On Friday, Vanity Fair issued a press release highlighting excerpts of a piece in their January issue on “neoconservative” supporters of the war in Iraq who today, unsurprisingly, have some negative things to say about how the war is going and how the Bush administration has been handling it.
In the wake of the press release – which has gotten considerable play on the Internet – some of those “neoconservatives” highlighted in the article have responded to the excerpts and its misrepresentations, in some cases, of what they said. We collect some of those reactions — including from Eliot Cohen, David Frum, Frank Gaffney, Michael Ledeen, Richard Perle, and Michael Rubin — below.
Eliot A. Cohen
... I stand by what I said, however, which is no different from what I have said in other venues, including in articles in the Washington Post and the Wall Street Journal as well a in a variety of print and television interviews over several years. Indeed, insofar as I have any personal regrets as I look back on my public statements about the war, it is for not having spoken up even more often and forcefully than I already have.
... My most fundamental views on the war in Iraq remain as they were in 2003: The war was right, victory is essential, and defeat would be calamitous. And that to my knowledge is the view of everybody quoted in the release and the piece: Adelman, Cohen, Ledeen, Perle, Pletka, Rubin, and all the others. ...
... Perhaps we should have known better, given Vanity Fair’s generally venal character. We were encouraged to overlook that sordid record, however, on the grounds that the author would be Rose — a journalist who had earned a reputation of late for fair and honest treatment of matters such as this. ... For the record, I remain convinced that the liberation of Iraq was a necessary and laudable measure to prevent a megalomaniac from handing off to terrorists weapons of mass destruction for the purpose of attacking us and our allies. Contrary to popular belief, the U.S. government has proof that Saddam Hussein had precisely such plans ready to implement.
My experience with Vanity Fair is even more extensive than David Frum ‘s, having been the subject of a 30,000 word screed that ends with the author’s bland confession “there is no evidence for any of this.” So I am not at all surprised to see the editors yank words from me, David, and others out of context and totally misdescribe what we think, do and feel. I do not feel “remorseful,” since I had and have no involvement with our Iraq policy. I opposed the military invasion of Iraq before it took place and I advocated — as I still do — support for political revolution in Iran as the logical and necessary first step in the war against the terror masters.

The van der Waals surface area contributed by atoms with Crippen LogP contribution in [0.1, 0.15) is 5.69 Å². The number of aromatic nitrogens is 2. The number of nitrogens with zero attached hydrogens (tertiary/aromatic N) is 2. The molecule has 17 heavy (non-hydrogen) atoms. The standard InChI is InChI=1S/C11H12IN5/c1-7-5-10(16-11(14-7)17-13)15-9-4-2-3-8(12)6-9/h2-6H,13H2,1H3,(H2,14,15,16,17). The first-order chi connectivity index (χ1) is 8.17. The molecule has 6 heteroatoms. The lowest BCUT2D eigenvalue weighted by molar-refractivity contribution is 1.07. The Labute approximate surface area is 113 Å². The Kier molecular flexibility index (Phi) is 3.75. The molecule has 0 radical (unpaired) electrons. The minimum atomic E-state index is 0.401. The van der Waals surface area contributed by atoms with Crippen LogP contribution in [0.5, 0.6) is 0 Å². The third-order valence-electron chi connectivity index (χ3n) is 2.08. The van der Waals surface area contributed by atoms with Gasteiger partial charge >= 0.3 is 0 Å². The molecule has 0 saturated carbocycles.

Readers of NRO know well how disappointed I have been with our failure to address Iran, which was, and remains, the central issue, and it has been particularly maddening to live through extended periods when our children were in battle zones where Iranian-supported terrorists were using Iranian-made weapons against Americans, Iraqis and Afghans. I have been expressing my discontent for more than three years. So much for a change of heart dictated by developments on the ground.
Vanity Fair has rushed to publish a few sound bites from a lengthy discussion with David Rose. Concerned that anything I might say could be used to influence the public debate on Iraq just prior to Tuesday’s election, I had been promised that my remarks would not be published before the election.
I should have known better than to trust the editors at Vanity Fair who lied to me and to others who spoke with Mr. Rose. Moreover, in condensing and characterizing my views for their own partisan political purposes, they have distorted my opinion about the situation in Iraq and what I believe to be in the best interest of our country.
I believe it would be a catastrophic mistake to leave Iraq, as some are demanding, before the Iraqis are able to defend their elected government. As I told Mr. Rose, the terrorist threat to our country, which is real, would be made much worse if we were to make an ignominious withdrawal from Iraq. ...
Have those interviewed changed their mind about the war? I have not, no matter how self-serving partisan pundits or lazy journalists want to spin it. I can’t speak for others. Again, despite the punditry out there, the so-called neocons are not Borg.
Now, for my own quote: I absolutely stand by what I said. Too many people in Washington treat foreign policy as a game. Many Washington-types who speak about Iraq care not about the U.S. servicemen or about the Iraqis, but rather focus on U.S. electoral politics. I am a Republican, but whether the Republicans or Democrats are in power, Washington’s word must mean something. ...
Now that you've read the excerpts, please go read the whole article at the link.